TAX INCREASE Property taxes for a typical home in Summerland will increase by $74.22 this year. The budget calls for a 3.5 per cent tax increase. (John Arendt/Summerland Review)

Summerland budget includes funding to enhance services

Nearly $170,000 allocated to increase levels of municipal service

Property taxes in Summerland will increase by 3.5 per cent this year, but David Svetlichny, director of finance for the municipality, says the 2019 budget has been kept as lean as possible.

“Council did a lot of work looking at the budget,” he said. “We have very lean budgets.”

Of the 3.5 per cent tax increase, one per cent will go towards general operating costs and 2.5 per cent will go towards capital reserves.

The levels of service will remain constant, and additional funds have been set aside in four areas.

An additional $40,000 has been allocated for more street repair work. Another $50,000 will go towards sidewalk maintenance. A total of $70,000 has been allocated for downtown vibrancy, including $50,000 for the development of a downtown plan. Landfill operations will receive an additional $9,250.

Svetlichny said these costs total around $170,000. A one per cent tax increase brings in around $88,000.

READ ALSO: Summerland tax bill to increase by 3.5% this year

READ ALSO: Summerland municipal staff discussing budget

He added that tax increases are needed in order to maintain the level of services provided by the municipality. Without increases, the municipality would be forced to reduce some of its service levels.

“Those are really the only two options,” he said.

The remainder of the tax increase, which is for capital reserves, will help to fund future capital projects in the community, including the Summerland Aquatic Centre, which is nearing the end of its useful life.

The municipality’s general fund receives around 43 per cent of the $36.6 million budget.

General government costs come to just over $1.9 million, protective services are $2.97 million, garbage and recycling costs add $1.77 million, development services costs come in at just under $1.05 million, cemetery services expenses are $125,048 and recreational and cultural services cost $2.82 million.

Water, sewer and electrical utilities make up more than one-third of the total budget.

Debt charges add more than $3 million, and transfers to capital and reserves come to $3.68 million.

The municipality’s electrical utility generates $500,000 a year. Without this money, taxes would have to increase by six per cent to bring in the same amount of money for the municipality.

For a typical property with an assessed value of $584,900, the 3.5 per cent increase works out to an additional $74.22 on the tax bill.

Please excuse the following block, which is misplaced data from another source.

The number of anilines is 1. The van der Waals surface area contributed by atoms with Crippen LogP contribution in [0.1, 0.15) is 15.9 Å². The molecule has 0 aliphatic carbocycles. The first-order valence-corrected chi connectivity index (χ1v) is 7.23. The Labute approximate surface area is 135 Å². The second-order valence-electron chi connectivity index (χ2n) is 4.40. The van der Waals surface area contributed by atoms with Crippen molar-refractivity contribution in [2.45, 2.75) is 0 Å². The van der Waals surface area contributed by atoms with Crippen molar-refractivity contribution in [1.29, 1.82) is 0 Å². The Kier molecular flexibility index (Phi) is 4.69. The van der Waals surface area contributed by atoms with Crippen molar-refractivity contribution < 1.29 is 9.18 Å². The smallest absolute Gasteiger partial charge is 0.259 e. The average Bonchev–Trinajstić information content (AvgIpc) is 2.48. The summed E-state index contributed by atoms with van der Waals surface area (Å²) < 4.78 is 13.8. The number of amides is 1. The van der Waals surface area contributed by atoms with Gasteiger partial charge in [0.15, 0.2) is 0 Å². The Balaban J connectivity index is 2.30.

Linda Tynan, Summerland’s chief administrative officer, said the tax increase is comparable with other communities.

The increse in Penticton is 3.6 per cent, while in Peachland, it is 3.2 per cent.

In Osoyoos, taxes are increasing by 2.93 per cent. Kelowna’s tax increase is 4.43 per cent. Vernon taxes will increase by 5.57 per cent and in Salmon Arm, the increase is 4.88 per cent.

Two Okanagan communities will have considerably higher tax increases this year. In Oliver, the increase is nine per cent, while in Lake Country, it is 8.7 per cent.

To report a typo, email:
news@summerlandreview.com
.



news@summerlandreview.com

Like us on Facebook and follow us on Twitter.

Get local stories you won't find anywhere else right to your inbox.
Sign up here

Just Posted

COVID-19: More infected passengers on planes flying to and from Okanagan and Kamloops airports

The BC Centre of Disease Control has identified numerous flights with COVID-19 cases

Land once belonged to Grand Chief Nicola

Summerland was once known as Nicola Prairie

B.C. firefighters only responding to most life-threatening calls during COVID-19 pandemic

The directive comes after province spoke with paramedics, fire services, according to top doctor

WATCH: North Okanagan seniors stay fit in self-isolation

Residents have taken to their balconies to follow along in exercise class

‘An extra $220 every 90 days’: B.C. patients pay more dispensing fees due to prescription limits

Kelowna woman says it’s outrageous to charge for refills every 30 days

240,000 Canadians applied for emergency benefit on morning it opened: Trudeau

Canada Emergency Response Benefit provides $2,000 per month

Bars, cannabis sector eligible for $40B credit program from government bank

Applicants must go through their own banks to access the program

Immunocompromised community call for more options to get groceries during COVID-19

One woman has decided to build a greenhouse to ensure she is able to access food throughout pandemic

Okanagan racetrack owners apply for property rezoning

No events have been run at Spallumcheen’s Motoplex Speedway in four years, mainly due to legal action

Emergency aid portal opens Monday, cash could be in bank accounts by end of week: Trudeau

Emergency benefit will provide $2,000 a month for those who have lost their income due to COVID-19

Education, not enforcement: B.C. bylaw officers keeping a watch on physical distancing

A kind word, it turns out, has usually been all people need to hear

Most Read